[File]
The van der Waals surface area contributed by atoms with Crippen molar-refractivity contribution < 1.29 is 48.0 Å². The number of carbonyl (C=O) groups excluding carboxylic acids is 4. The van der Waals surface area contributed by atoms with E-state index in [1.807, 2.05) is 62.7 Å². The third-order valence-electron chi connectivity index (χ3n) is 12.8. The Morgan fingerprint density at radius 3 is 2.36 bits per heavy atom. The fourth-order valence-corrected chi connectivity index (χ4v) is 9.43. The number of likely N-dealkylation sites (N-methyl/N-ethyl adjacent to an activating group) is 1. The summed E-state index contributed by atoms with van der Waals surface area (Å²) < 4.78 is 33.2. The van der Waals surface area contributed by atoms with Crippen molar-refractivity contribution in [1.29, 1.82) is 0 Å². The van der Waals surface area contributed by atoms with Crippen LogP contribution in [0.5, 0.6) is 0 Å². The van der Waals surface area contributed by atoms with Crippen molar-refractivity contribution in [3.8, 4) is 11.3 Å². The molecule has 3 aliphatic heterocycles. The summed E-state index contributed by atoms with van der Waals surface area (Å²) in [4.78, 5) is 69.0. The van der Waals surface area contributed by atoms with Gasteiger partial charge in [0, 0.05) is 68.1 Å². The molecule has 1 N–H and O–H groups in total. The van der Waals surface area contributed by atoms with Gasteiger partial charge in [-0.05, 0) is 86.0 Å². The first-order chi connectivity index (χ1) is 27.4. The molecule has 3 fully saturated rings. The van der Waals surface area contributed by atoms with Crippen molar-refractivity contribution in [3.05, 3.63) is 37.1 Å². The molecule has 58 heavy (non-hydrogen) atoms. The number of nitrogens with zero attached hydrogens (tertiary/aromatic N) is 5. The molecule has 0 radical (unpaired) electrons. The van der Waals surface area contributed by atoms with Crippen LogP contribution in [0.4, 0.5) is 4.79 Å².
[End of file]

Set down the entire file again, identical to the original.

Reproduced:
The van der Waals surface area contributed by atoms with Crippen molar-refractivity contribution < 1.29 is 48.0 Å². The number of carbonyl (C=O) groups excluding carboxylic acids is 4. The van der Waals surface area contributed by atoms with E-state index in [1.807, 2.05) is 62.7 Å². The third-order valence-electron chi connectivity index (χ3n) is 12.8. The Morgan fingerprint density at radius 3 is 2.36 bits per heavy atom. The fourth-order valence-corrected chi connectivity index (χ4v) is 9.43. The number of likely N-dealkylation sites (N-methyl/N-ethyl adjacent to an activating group) is 1. The summed E-state index contributed by atoms with van der Waals surface area (Å²) < 4.78 is 33.2. The van der Waals surface area contributed by atoms with Crippen molar-refractivity contribution in [1.29, 1.82) is 0 Å². The van der Waals surface area contributed by atoms with Crippen LogP contribution in [0.5, 0.6) is 0 Å². The van der Waals surface area contributed by atoms with Crippen molar-refractivity contribution in [3.8, 4) is 11.3 Å². The molecule has 3 aliphatic heterocycles. The summed E-state index contributed by atoms with van der Waals surface area (Å²) in [4.78, 5) is 69.0. The van der Waals surface area contributed by atoms with Gasteiger partial charge in [0, 0.05) is 68.1 Å². The molecule has 1 N–H and O–H groups in total. The van der Waals surface area contributed by atoms with Gasteiger partial charge in [-0.05, 0) is 86.0 Å². The first-order chi connectivity index (χ1) is 27.4. The molecule has 3 fully saturated rings. The van der Waals surface area contributed by atoms with Crippen molar-refractivity contribution in [3.05, 3.63) is 37.1 Å². The molecule has 58 heavy (non-hydrogen) atoms. The number of nitrogens with zero attached hydrogens (tertiary/aromatic N) is 5. The molecule has 0 radical (unpaired) electrons. The van der Waals surface area contributed by atoms with Crippen LogP contribution in [0.4, 0.5) is 4.79 Å².